The ‘urbanization of the human population’ has arguably been increasing over recent decades. For this module, a walk was assigned which triggered a theme I wanted to focus on – places of history that had not been urbanised. During several walks through Derby city centre throughout the day, I was bombarded with a chaotic atmosphere which led me to believe this city was a theatre of social action. This is a scene I have been familiar to, therefore I wanted to delve deeper into another sector of city life. I decided I wanted to take a different approach of the streets and focus on Derby after dark. In particular, I had an aim to discover the darker history of Derby, by being visually transported back in time, to how Derby once was. So I started with the old Derby Jail…
I started my walk at Friar Gate, a place I recognise as home to many shops, food outlets and bars. Throughout my walk I was aiming to locate a building of history with a deep story behind it. I was not disappointed when I came across Derby Gaol. Today the building is the host of a small museum, displaying the crime and punishment that was seen in Derbyshire in the 1800s. However, its history portrays a much darker perception of the building and this can first be noticed with the thick metal spikes surrounding the walls of the entrance. Derby Gaol was the site of countless hangings and executions, with the prison cells still existing today; available for the publics’ viewing. Although now a small museum, this building has arguably still remained a landmark in Derby as a museum piece left from history for tourists and locals to visit. Viewing the gaol at dark, was an interesting but mainly spooky experience for me, mainly due to my prior knowledge of the institution!
Joseph Wright’s House
Another theme that struck me during my walk throughout the city was the prominent inner city decay. This appeared more noticeable throughout the quiet streets at night as opposed to a bustling city centre during the day. This could be seen at the once historical building and home of Derby artist, Joseph Wright.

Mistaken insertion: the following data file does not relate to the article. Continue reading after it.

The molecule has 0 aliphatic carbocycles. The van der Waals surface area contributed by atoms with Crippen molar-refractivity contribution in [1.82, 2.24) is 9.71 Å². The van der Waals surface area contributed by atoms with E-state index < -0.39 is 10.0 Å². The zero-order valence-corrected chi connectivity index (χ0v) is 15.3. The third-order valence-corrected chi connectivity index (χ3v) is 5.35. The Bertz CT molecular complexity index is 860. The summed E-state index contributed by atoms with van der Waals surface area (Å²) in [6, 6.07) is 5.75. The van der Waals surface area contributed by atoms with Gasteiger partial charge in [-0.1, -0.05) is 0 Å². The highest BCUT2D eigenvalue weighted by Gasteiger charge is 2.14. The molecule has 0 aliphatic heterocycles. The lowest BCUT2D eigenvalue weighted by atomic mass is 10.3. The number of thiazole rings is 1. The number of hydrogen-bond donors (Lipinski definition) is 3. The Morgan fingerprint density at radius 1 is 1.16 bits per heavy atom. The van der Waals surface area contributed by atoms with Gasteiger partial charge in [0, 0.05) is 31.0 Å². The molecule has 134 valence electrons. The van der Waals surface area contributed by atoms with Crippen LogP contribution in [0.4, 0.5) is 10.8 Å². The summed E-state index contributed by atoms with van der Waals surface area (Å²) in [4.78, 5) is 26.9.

Although from a distance the building looks well-kept and structured, it is a different picture whilst taking a closure look, with graffiti covering the boarded up doors, broken windows and cigarette butts surrounding the floor of the entrance. Random acts of violence arise from underlying societal and economic issues, and this property seems to have fallen victim to them.
Derby Hippodrome once was a beautiful variety theatre and cinema in the 1900s, however today you would not believe this was the case. Coming to the end of my walk, I ended up here, not knowing what I would find. The huge building could be as great as it once was, but with a lot of work. Shattered windows and graffitied doors led me to feel uneasy so I did not stay here long…
This extent of vandalism and neglect to the building could be due to a lack of funding which leads to frustration, crime, property vandalism, run- down buildings and vulnerable infrastructure. It is clear that areas in Derby such as this one have been stuck in a cycle of deterioration for many years; the more that the city is expanding, the greater the problems in the city centre.
So, after my night time walk across the city, I did not struggle for historical buildings and landmarks to research. Some, like Vernon Gate were kept in order and were almost as beautiful nowas they were when they were built. However it seemed throughout time that several of Derby’s inner city landmarks have become rotten and run down. This is unfortunate and possibly due to a lack of funding, but will Derby ever be repaired?